Damien Brunner also went cheap, signing a two year $2.5M deal with New Jersey. Brunner is similar to MacArthur in that he's younger and a bigger scoring threat than Briere. He doesn't have the defensive value of MacArthur, but that's why he's cheaper. Increase his salary to $2.75M and he's still over $1M less than Briere's cost.

You always have to consider that some players wouldn't entertain the idea of signing in Montreal, but only MacArthur didn't have to wait for a contract this summer.

Now once more, let us look at three alternate cap hits when these forwards are linked to some of the earlier potential combinations for the sake of clarity.

Players Cap Hit (M) Cap Hit with Jagr (M)
Hainsey / Gilbert / Raymond 4.35 8.85
Hainsey / Beaulieu / Halpern 3.975 8.475
Gilbert / Beaulieu / Raymond 3.025 7.525

Players Cap Hit (M) Cap Hit with MacArthur (M)
Hainsey / Gilbert / Raymond 4.35 7.85
Hainsey / Beaulieu / Halpern 3.975 7.475
Gilbert / Beaulieu / Raymond 3.025 6.525

Players Cap Hit (M) Cap Hit with Brunner (M)
Hainsey / Gilbert / Raymond 4.35 7.1
Hainsey / Beaulieu / Halpern 3.975 6.725
Gilbert / Beaulieu / Raymond 3.025 5.775

At this stage, the Canadiens are spending at most, $8.85M and at the least $5.575M, though you could cut that down even further with different combinations Halpern instead of Raymond, or Bouillon instead of Hainsey.

David Desharnais

Now we hit the tricky part with Desharnais. To be honest, I never liked him for the NHL and I believe almost everyone knows my feelings about it. His lacking an elite skating tool or a decent shot had me feeling he was too limited to have staying power, but his play this year has been worse than anyone anticipated.

Though dealing Desharnais instead of extending him would likely have lead to a declaration of war from RDS, let's imagine for a moment that Marc Bergevin was bold enough to do it, but the return was picks instead of immediate help.

Now who replaces him for the coming season? Arguably the Habs could have not replaced him at all.

No one could have predicted the impact that Michael Bournival would have the impact he has, so we have to assume that the Canadiens don't want to go into the season with seven guaranteed top-9 guys.

What are your options? Because they let Desharnais go, the top priority may be a center, so Halpern is an easy decision to sign. Then they have to grab two of Jagr, MacArthur, Raymond, and Brunner, or leave a spot open for a kid.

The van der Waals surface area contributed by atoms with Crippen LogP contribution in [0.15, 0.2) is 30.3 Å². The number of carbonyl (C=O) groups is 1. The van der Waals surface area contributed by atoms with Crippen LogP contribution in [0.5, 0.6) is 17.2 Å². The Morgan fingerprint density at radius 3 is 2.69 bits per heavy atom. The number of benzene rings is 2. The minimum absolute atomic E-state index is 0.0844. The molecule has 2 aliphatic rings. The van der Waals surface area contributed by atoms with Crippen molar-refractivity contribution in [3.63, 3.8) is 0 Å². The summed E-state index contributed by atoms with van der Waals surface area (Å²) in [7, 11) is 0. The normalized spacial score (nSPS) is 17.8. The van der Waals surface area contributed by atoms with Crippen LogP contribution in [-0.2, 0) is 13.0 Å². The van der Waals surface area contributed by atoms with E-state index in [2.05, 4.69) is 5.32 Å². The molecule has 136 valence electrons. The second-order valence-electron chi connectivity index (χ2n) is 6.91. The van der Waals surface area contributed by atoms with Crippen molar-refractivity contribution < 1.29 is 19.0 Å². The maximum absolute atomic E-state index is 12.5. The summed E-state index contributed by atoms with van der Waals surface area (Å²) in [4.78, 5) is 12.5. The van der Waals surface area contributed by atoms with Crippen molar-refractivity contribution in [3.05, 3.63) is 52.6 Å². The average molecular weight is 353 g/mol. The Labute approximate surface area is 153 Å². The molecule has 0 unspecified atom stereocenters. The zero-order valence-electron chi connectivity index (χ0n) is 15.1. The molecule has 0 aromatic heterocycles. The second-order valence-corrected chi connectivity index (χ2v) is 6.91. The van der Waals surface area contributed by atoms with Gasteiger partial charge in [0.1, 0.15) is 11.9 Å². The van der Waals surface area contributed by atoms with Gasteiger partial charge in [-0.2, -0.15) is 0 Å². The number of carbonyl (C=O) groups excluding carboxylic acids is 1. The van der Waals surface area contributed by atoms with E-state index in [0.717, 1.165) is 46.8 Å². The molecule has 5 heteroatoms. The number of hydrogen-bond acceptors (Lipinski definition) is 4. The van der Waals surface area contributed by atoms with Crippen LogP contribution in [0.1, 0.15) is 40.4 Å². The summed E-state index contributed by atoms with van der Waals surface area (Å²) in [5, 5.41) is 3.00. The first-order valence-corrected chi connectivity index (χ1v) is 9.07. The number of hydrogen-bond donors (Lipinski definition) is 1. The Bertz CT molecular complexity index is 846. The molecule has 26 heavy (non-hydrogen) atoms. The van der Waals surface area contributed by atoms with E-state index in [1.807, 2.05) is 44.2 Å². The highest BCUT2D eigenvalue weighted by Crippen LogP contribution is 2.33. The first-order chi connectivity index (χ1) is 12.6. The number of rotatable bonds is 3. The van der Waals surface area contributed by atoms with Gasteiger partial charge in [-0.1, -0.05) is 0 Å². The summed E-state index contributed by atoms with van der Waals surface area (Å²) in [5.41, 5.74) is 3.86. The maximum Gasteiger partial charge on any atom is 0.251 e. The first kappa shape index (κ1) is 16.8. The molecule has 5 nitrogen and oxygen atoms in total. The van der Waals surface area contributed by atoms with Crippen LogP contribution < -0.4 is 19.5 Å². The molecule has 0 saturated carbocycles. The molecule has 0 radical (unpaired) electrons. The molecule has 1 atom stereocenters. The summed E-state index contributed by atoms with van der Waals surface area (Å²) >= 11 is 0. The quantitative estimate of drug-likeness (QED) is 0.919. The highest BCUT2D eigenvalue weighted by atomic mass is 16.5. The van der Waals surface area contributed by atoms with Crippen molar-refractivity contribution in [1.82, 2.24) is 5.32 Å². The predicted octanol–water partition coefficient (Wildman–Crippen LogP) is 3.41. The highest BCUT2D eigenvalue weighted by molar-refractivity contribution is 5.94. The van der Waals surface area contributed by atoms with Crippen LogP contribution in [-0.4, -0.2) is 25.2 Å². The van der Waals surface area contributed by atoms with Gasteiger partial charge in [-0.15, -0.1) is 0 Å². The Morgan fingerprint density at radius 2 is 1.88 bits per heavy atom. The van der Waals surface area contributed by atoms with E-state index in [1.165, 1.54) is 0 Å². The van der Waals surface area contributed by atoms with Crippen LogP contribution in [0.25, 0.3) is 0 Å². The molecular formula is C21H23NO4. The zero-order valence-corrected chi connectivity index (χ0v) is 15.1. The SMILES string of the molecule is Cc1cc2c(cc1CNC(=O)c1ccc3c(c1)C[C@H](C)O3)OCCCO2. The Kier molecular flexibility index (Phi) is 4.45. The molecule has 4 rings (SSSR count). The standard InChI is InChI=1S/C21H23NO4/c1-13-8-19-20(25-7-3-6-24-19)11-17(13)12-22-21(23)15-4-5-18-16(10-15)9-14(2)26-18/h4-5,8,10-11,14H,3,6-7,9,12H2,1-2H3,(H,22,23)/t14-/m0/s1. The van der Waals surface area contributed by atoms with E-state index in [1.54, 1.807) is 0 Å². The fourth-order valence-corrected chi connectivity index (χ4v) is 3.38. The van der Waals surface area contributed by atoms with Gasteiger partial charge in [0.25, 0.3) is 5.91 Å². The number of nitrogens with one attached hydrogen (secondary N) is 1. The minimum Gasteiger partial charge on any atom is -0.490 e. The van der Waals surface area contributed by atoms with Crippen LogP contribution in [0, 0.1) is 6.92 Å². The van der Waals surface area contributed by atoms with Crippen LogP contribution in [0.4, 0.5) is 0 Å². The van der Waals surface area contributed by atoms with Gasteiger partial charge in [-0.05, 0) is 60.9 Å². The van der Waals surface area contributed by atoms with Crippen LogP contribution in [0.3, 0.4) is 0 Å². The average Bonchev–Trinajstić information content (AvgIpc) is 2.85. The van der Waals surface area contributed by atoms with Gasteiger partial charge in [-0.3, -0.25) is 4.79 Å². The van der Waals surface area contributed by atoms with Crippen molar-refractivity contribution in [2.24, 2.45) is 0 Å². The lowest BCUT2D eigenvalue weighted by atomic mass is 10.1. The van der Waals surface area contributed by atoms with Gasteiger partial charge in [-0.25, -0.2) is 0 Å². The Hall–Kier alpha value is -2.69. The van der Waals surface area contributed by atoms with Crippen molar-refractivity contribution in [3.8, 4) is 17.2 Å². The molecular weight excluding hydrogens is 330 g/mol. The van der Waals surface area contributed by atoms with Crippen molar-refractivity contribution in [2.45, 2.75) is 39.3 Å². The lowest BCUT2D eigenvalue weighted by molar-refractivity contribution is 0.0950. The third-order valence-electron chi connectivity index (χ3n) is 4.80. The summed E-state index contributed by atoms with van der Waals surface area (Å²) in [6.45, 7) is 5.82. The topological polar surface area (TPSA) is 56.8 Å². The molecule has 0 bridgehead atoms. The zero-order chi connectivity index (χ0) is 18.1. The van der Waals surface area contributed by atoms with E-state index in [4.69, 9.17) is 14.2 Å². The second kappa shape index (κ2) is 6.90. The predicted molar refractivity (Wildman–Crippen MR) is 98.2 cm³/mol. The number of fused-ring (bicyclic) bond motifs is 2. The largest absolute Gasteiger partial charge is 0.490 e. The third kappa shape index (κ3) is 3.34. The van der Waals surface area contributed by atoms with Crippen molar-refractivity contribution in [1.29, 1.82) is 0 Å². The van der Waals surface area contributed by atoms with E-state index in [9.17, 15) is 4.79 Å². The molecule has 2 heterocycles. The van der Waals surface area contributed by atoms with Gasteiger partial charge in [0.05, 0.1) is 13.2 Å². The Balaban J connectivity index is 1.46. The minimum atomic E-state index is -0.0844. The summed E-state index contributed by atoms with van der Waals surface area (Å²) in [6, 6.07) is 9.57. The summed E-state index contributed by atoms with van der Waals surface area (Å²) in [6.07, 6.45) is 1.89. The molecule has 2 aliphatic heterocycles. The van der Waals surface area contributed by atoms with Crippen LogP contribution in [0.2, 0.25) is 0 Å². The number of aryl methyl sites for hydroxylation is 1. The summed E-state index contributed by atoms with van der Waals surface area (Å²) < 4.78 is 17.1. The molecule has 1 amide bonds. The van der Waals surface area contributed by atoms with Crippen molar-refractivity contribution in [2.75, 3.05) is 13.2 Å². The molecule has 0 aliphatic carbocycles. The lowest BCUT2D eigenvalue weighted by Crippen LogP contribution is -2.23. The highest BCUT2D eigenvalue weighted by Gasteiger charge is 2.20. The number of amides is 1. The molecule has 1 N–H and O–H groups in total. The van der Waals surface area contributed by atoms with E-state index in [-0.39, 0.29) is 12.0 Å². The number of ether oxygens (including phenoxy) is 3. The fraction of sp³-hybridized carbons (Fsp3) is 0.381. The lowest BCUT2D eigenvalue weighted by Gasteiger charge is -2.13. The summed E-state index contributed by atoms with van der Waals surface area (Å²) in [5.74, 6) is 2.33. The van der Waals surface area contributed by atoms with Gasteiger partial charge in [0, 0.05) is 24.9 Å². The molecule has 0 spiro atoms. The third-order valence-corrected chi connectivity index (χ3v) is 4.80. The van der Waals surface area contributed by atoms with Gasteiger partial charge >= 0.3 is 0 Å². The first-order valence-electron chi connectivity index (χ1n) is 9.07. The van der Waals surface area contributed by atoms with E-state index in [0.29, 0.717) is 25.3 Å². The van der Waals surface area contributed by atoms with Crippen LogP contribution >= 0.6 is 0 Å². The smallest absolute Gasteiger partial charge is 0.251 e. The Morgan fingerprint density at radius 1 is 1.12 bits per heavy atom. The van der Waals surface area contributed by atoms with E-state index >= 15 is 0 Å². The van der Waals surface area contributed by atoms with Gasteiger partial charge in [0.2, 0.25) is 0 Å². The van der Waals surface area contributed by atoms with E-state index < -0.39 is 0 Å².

Now again, let us consider some cap hits resulting from various scenarios.

Players Cap Hit (M)
Hainsey / Gilbert / Halpern / Jagr / MacArthur 12.25
Hainsey / Beaulieu / Halpern / Jagr / Brunner 11.225
Gilbert / Beaulieu / Halpern / Jagr / Brunner 10.075
Gilbert / Beaulieu / Halpern / MacArthur / Brunner 9.075
Hainsey / Gilbert / Halpern / MacArthur / Raymond 8.65
Hainsey / Beaulieu / Halpern / MacArthur / Raymond 8.475
Gilbert / Beaulieu / Halpern / MacArthur / Raymond 7.325

As you can see, the highest cap hit combination is to $12.25M, or $.8125M above the $11.4375M above the expense of Briere, Desharnais, Murray, Bouillon and Parros, with the rest being cheaper to significantly cheaper options.

This is all under the scenario that you feel Desharnais must be replaced by a veteran skater. If management is confident that one of Louis Leblanc ($.870M) or Michael Bournival ($.660M)solves their problem, the savings get even more significant.

Players Cap Hit (M)
Hainsey / Gilbert / Halpern / Jagr / Leblanc 9.52
Hainsey / Beaulieu / Halpern / Jagr / Leblanc 9.345
Hainsey / Gilbert / Halpern / MacArthur / Bournival 8.31
Gilbert / Beaulieu / Halpern / Brunner / Bournival 6.325

The cap savings here are extreme, and if you ascribe to the notion that the Habs aren't contenders this year, it makes even more sense to save money while building for the future.

The Core

10 forwards: $25.818M

6 defensemen: $16.3875M

2 goaltenders: $7.9M

Total cap hit: 50.10055M

Whether the Canadiens feel that this is purely a development year, or they want to contend, they could have very easily used their cap space more efficiently this summer. They would either be saving money during a year they didn't feel they were contending in, or leaving space to add a significant piece en route to the playoffs.

I do not write this as a condemnation of Marc Bergevin, he is a new GM and he is obviously still learning some of the ins and outs. He has not yet put the team in a position where they have to sacrifice futures for the wrong reasons, but he does have a lesson to learn about signing for value in free agency. The Canadiens can afford to spend to the cap, but with the local tax rates always adding extra dollars to any deal they sign, Bergevin has less wiggle room for mistakes than anyone else in the league.

Every year in the NHL matters. Value signings that pay off, rookies playing well above what they are being paid and a top-end goalie along with an elite defensemen arguably provide a formula that lets a team at least try to contend in the playoffs. Montreal has plenty of good tools at their disposal, and who knows, a good trade at the right time can make all the difference. Look at what trading for Michael Ryder did last season.

This is the last year the Canadiens will have Subban with a cap hit of $2.875M. Alexei Emelin's salary is more than doubling next season to $4.1M over this year's $2M. Lars Eller will not be making $1.325M next year. This is the second to last year that Alex Galchenyuk and Brendan Gallagher will be on their entry level deals.

With that kind of value, it seems foolish to say the Canadiens should not even bother trying to get anything done by making some smart short-term signings and using the rest of their proven skaters to get things done.